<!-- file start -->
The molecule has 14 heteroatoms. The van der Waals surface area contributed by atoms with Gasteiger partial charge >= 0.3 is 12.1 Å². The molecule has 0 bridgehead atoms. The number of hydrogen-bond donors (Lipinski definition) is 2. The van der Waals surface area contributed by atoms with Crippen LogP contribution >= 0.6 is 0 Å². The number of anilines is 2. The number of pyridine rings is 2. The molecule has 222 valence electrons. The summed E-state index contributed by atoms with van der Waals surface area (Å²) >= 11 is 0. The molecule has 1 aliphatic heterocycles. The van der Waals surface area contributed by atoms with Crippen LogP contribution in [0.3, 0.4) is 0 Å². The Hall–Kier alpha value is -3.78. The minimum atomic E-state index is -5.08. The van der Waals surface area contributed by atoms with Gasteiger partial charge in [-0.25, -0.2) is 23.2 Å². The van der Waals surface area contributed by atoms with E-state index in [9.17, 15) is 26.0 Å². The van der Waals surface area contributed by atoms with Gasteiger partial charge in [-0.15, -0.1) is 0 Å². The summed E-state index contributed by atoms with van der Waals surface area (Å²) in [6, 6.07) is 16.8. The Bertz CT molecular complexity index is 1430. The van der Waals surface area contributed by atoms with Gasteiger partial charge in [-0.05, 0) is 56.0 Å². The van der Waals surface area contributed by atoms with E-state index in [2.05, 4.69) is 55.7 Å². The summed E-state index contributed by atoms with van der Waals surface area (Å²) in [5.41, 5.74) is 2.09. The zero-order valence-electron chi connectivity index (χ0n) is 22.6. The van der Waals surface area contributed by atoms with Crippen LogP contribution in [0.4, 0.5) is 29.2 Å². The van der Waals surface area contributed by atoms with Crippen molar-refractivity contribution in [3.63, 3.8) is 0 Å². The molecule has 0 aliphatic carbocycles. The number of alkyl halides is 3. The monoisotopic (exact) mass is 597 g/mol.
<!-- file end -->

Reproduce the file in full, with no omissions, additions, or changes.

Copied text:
The molecule has 14 heteroatoms. The van der Waals surface area contributed by atoms with Gasteiger partial charge >= 0.3 is 12.1 Å². The molecule has 0 bridgehead atoms. The number of hydrogen-bond donors (Lipinski definition) is 2. The van der Waals surface area contributed by atoms with Crippen LogP contribution >= 0.6 is 0 Å². The number of anilines is 2. The number of pyridine rings is 2. The molecule has 222 valence electrons. The summed E-state index contributed by atoms with van der Waals surface area (Å²) >= 11 is 0. The molecule has 1 aliphatic heterocycles. The van der Waals surface area contributed by atoms with Crippen LogP contribution in [0.3, 0.4) is 0 Å². The Hall–Kier alpha value is -3.78. The minimum atomic E-state index is -5.08. The van der Waals surface area contributed by atoms with Gasteiger partial charge in [-0.25, -0.2) is 23.2 Å². The van der Waals surface area contributed by atoms with E-state index in [9.17, 15) is 26.0 Å². The van der Waals surface area contributed by atoms with Gasteiger partial charge in [-0.15, -0.1) is 0 Å². The summed E-state index contributed by atoms with van der Waals surface area (Å²) in [6, 6.07) is 16.8. The Bertz CT molecular complexity index is 1430. The van der Waals surface area contributed by atoms with Gasteiger partial charge in [-0.05, 0) is 56.0 Å². The van der Waals surface area contributed by atoms with E-state index in [2.05, 4.69) is 55.7 Å². The summed E-state index contributed by atoms with van der Waals surface area (Å²) in [5.41, 5.74) is 2.09. The zero-order valence-electron chi connectivity index (χ0n) is 22.6. The van der Waals surface area contributed by atoms with Crippen LogP contribution in [0.4, 0.5) is 29.2 Å². The van der Waals surface area contributed by atoms with Crippen molar-refractivity contribution in [3.63, 3.8) is 0 Å². The molecule has 0 aliphatic carbocycles. The number of alkyl halides is 3. The monoisotopic (exact) mass is 597 g/mol.